Referring generally to FIGS. 1A, 1B, 1C, and 1D and particularly to, e.g., FIGS. 13-15, apparatus 100 further comprises second central suction-delivery tube 234, configured to deliver suction to a second center of second brush 144, and second peripheral suction-delivery tube 236, configured to deliver suction to a second periphery of second brush 144. The preceding subject matter of this paragraph characterizes example 27 of the present disclosure, wherein example 27 also includes the subject matter according to example 26, above.

Second central suction-delivery tube 234 and second peripheral suction-delivery tube 236 enable suction to be delivered from the vacuum source to second brush 144.

Suction being delivered to second brush 144 facilitates the capture, collection, and disposal of contaminants removed from surface 102 by second brush 144 during the cleaning operation. Suction also facilitates the capture, collection, and disposal of cleaning fluid utilized during the cleaning operation and/or fumes generated by the cleaning fluid or the contaminants. In an example, second central suction-delivery tube 234 is located relative to second brush 144 to deliver a first (e.g., a central) portion of suction to the second center of second brush 144. In an example, second peripheral suction-delivery tube 236 is located relative to second brush 144 to deliver a second (e.g., a peripheral) portion of suction to the second periphery of second brush 144. In some examples, the first portion of suction, located at the second center of second brush 144, is particularly beneficial for capturing fumes emanating from surface 102. In some examples, the second portion of suction, located at the second periphery of second brush 144, is particularly beneficial for capturing contaminants and/or cleaning fluid that is removed from surface 102 by the cleaning actions of second brush 144, for example, due to the centrifugal force of second brush 144 directing contaminants and/or cleaning fluid away from fourth axis 150 axis of rotation of second brush 144.

In some examples, second central suction-delivery tube 234 and second peripheral suction-delivery tube 236 are flexible. Sufficient flexibility of second central suction-delivery tube 234 and second peripheral suction-delivery tube 236 enables rotational movement of drum 108 and/or second brush arm 156. While the illustrative examples show apparatus 100, including one second central suction-delivery tube 234 and one second peripheral suction-delivery tube 236, in other examples, apparatus 100 includes more than one second central suction-delivery tube 234 and more than one second peripheral suction-delivery tube 236.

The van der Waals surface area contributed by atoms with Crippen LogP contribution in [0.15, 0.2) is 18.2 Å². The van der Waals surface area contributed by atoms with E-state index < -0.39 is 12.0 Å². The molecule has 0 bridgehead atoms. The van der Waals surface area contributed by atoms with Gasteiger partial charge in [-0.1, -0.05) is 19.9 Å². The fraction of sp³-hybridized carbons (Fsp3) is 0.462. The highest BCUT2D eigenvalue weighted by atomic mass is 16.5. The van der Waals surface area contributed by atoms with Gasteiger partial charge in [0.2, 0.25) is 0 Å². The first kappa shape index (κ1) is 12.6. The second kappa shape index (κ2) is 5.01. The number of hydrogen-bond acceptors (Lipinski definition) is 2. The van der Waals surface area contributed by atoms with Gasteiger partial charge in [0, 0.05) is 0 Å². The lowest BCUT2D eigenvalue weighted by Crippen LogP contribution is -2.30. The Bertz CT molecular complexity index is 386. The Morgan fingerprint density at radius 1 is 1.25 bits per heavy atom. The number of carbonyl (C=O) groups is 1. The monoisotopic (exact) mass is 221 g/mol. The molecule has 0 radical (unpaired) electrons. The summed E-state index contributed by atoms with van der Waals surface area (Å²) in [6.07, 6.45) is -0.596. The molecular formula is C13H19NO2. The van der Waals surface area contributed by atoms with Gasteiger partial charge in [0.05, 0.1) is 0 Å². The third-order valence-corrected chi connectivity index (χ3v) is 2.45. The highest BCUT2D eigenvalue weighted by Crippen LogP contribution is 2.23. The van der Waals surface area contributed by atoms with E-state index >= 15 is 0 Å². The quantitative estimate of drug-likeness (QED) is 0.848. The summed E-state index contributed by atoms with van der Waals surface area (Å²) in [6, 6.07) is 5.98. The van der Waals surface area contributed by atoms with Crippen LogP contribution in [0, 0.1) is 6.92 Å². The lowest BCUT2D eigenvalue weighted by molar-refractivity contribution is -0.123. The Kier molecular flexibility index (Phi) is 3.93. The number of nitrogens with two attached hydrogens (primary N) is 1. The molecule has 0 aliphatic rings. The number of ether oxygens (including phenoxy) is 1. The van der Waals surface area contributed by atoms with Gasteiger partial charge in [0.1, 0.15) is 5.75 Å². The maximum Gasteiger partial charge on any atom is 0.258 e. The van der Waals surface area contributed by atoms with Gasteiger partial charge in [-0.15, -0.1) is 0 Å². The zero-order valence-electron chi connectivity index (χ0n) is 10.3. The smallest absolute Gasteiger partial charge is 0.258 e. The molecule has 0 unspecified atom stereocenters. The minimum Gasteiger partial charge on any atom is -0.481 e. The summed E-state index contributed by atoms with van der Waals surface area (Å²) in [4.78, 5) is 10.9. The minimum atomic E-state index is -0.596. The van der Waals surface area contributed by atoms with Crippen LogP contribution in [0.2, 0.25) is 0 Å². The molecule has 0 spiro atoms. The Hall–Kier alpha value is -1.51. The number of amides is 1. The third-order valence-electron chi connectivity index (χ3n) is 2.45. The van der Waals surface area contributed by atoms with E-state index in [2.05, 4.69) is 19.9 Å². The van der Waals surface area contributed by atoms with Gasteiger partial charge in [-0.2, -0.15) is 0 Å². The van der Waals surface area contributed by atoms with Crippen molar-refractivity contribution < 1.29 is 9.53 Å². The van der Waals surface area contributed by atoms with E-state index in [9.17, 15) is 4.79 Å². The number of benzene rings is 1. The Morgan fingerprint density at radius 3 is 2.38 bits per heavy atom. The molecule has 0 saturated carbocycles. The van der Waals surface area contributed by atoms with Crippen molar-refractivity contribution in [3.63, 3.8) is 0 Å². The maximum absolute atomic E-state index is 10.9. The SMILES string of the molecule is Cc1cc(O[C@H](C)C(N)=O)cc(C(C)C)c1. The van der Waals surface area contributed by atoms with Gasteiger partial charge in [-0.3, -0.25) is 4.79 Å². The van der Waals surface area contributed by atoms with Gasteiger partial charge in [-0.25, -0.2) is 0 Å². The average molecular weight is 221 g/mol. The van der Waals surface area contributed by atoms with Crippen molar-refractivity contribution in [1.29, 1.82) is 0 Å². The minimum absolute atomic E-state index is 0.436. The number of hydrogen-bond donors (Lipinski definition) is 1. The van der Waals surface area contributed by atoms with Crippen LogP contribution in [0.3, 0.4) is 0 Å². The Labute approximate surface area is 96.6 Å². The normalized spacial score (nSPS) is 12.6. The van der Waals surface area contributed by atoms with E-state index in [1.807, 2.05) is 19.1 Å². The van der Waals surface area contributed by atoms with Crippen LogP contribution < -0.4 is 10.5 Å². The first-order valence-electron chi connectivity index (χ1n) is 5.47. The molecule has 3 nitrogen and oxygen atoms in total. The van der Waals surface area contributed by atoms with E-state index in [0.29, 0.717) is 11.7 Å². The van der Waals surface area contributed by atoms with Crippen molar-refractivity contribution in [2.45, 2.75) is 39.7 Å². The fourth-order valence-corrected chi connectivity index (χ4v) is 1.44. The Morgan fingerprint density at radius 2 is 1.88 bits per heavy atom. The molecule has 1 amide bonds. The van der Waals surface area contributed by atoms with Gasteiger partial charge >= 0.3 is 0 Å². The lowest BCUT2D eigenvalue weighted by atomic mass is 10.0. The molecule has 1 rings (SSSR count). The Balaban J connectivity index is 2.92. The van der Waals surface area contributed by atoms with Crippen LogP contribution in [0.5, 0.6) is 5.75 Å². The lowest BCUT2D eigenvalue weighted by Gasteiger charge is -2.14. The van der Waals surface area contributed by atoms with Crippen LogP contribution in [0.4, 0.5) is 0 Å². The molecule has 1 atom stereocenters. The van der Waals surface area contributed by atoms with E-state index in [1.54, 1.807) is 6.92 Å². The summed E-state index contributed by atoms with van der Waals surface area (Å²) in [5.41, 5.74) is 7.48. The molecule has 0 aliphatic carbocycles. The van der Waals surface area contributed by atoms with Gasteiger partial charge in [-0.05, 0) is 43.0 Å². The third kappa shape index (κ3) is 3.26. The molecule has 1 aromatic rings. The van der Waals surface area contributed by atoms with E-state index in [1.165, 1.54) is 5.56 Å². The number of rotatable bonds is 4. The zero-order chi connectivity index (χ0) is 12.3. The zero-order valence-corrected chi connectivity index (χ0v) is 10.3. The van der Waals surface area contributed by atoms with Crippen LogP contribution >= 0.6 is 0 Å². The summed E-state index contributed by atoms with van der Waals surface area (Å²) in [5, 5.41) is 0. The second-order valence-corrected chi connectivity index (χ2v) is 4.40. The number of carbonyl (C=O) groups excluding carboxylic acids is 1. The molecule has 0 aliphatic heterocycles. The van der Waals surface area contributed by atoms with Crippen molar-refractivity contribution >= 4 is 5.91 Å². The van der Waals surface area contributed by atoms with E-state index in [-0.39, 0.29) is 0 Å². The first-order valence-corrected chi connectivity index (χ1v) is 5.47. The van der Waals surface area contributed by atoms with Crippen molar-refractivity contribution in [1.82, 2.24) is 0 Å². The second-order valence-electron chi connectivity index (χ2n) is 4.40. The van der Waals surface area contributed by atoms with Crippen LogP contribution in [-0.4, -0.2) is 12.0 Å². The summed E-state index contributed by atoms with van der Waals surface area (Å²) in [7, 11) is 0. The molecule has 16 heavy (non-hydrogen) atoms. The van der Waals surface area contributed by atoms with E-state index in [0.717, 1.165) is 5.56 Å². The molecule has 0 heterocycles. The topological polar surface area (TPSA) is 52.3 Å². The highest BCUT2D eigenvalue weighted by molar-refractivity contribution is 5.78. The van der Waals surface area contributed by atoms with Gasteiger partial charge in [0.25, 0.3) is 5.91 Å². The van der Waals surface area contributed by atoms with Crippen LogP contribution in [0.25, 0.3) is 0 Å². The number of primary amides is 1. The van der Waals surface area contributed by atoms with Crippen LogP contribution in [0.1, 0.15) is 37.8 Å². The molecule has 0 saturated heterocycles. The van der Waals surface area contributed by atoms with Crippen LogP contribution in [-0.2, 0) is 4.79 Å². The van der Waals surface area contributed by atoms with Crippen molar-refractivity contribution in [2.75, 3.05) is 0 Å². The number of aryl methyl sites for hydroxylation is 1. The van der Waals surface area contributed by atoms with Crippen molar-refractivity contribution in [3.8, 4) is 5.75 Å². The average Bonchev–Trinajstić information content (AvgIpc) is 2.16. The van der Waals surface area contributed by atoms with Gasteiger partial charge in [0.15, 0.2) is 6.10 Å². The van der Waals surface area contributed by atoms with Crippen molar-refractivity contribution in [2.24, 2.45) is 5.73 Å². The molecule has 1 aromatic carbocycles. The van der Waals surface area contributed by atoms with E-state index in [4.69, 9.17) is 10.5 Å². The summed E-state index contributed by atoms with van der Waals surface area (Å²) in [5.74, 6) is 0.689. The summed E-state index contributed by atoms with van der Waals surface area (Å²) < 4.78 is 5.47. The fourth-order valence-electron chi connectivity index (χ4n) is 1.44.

In some examples, the vacuum source is operatively coupled to second central suction-delivery tube 234 and second peripheral suction-delivery tube 236. In some examples, the vacuum source is located on robot 106 or at another remote location. In an example, the controller is operatively coupled to the vacuum source to control application of suction.

Referring generally to FIGS. 1A, 1B, 1C, and 1D and particularly to, e.g., FIGS. 13-15, apparatus 100 further comprises second fluid-delivery tube 238, configured to deliver cleaning fluid to second brush 144. The preceding subject matter of this paragraph characterizes example 28 of the present disclosure, wherein example 28 also includes the subject matter according to example 27, above.

Second fluid-delivery tube 238 enables cleaning fluid to be delivered from the cleaning-fluid source to second brush 144.

Cleaning fluid being delivered to second brush 144 facilitates effective removal of contaminants from surface 102 during the cleaning operation. In an example, second fluid-delivery tube 238 is located relative to brush 112 to deliver cleaning fluid at an interface of second brush 144 and surface 102. In some examples, cleaning fluid is delivered to second bristles 246 of second brush 144. In some examples, cleaning fluid is delivered to surface 102.

In some examples, second fluid-delivery tube 238 is flexible. Sufficient flexibility of second fluid-delivery tube 238 enables rotational movement of drum 108 and/or second brush arm 156. In various examples, apparatus 100 includes more than one second fluid-delivery tube 238 depending, for example, on a volume of cleaning fluid, a flow rate of cleaning fluid, and the locations relative to brush 112 for delivery of cleaning fluid.

In some examples, the cleaning-fluid source is located on the robot or at another remote location. In an example, the controller is operatively coupled to the cleaning-fluid source to control application of cleaning fluid.

Referring generally to FIGS. 1A, 1B, 1C, and 1D and particularly to, e.g., FIGS. 13-15, apparatus 100 further comprises second brush cover 240, at least partially surrounding second brush 144. Second brush cover 240 comprises second manifold 242, configured to distribute the suction and the cleaning fluid to second brush 144. Second central suction-delivery tube 234, second peripheral suction-delivery tube 236, and second fluid-delivery tube 238 are connected to second brush cover 240 and are communicatively coupled with second manifold 242. The preceding subject matter of this paragraph characterizes example 29 of the present disclosure, wherein example 29 also includes the subject matter according to example 28, above.